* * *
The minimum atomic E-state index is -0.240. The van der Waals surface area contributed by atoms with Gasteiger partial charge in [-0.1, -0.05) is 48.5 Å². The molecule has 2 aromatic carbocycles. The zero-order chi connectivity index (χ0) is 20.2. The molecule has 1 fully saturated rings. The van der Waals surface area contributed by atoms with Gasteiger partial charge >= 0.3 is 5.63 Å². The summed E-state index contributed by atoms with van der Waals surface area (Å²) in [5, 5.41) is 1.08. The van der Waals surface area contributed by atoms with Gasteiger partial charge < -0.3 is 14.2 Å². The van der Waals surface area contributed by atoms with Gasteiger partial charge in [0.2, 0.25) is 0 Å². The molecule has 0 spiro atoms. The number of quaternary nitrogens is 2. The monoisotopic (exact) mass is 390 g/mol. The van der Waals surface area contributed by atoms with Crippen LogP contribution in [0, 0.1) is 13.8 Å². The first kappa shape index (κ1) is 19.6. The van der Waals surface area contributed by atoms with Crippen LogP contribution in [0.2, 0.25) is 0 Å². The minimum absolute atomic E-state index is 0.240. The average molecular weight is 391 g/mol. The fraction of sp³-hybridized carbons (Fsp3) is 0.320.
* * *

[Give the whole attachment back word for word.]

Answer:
The minimum atomic E-state index is -0.240. The van der Waals surface area contributed by atoms with Gasteiger partial charge in [-0.1, -0.05) is 48.5 Å². The molecule has 2 aromatic carbocycles. The zero-order chi connectivity index (χ0) is 20.2. The molecule has 1 fully saturated rings. The van der Waals surface area contributed by atoms with Gasteiger partial charge >= 0.3 is 5.63 Å². The summed E-state index contributed by atoms with van der Waals surface area (Å²) in [5, 5.41) is 1.08. The van der Waals surface area contributed by atoms with Gasteiger partial charge < -0.3 is 14.2 Å². The van der Waals surface area contributed by atoms with Gasteiger partial charge in [0.2, 0.25) is 0 Å². The molecule has 0 spiro atoms. The number of quaternary nitrogens is 2. The monoisotopic (exact) mass is 390 g/mol. The van der Waals surface area contributed by atoms with Crippen LogP contribution in [0, 0.1) is 13.8 Å². The first kappa shape index (κ1) is 19.6. The van der Waals surface area contributed by atoms with Crippen LogP contribution in [0.2, 0.25) is 0 Å². The minimum absolute atomic E-state index is 0.240. The average molecular weight is 391 g/mol. The fraction of sp³-hybridized carbons (Fsp3) is 0.320.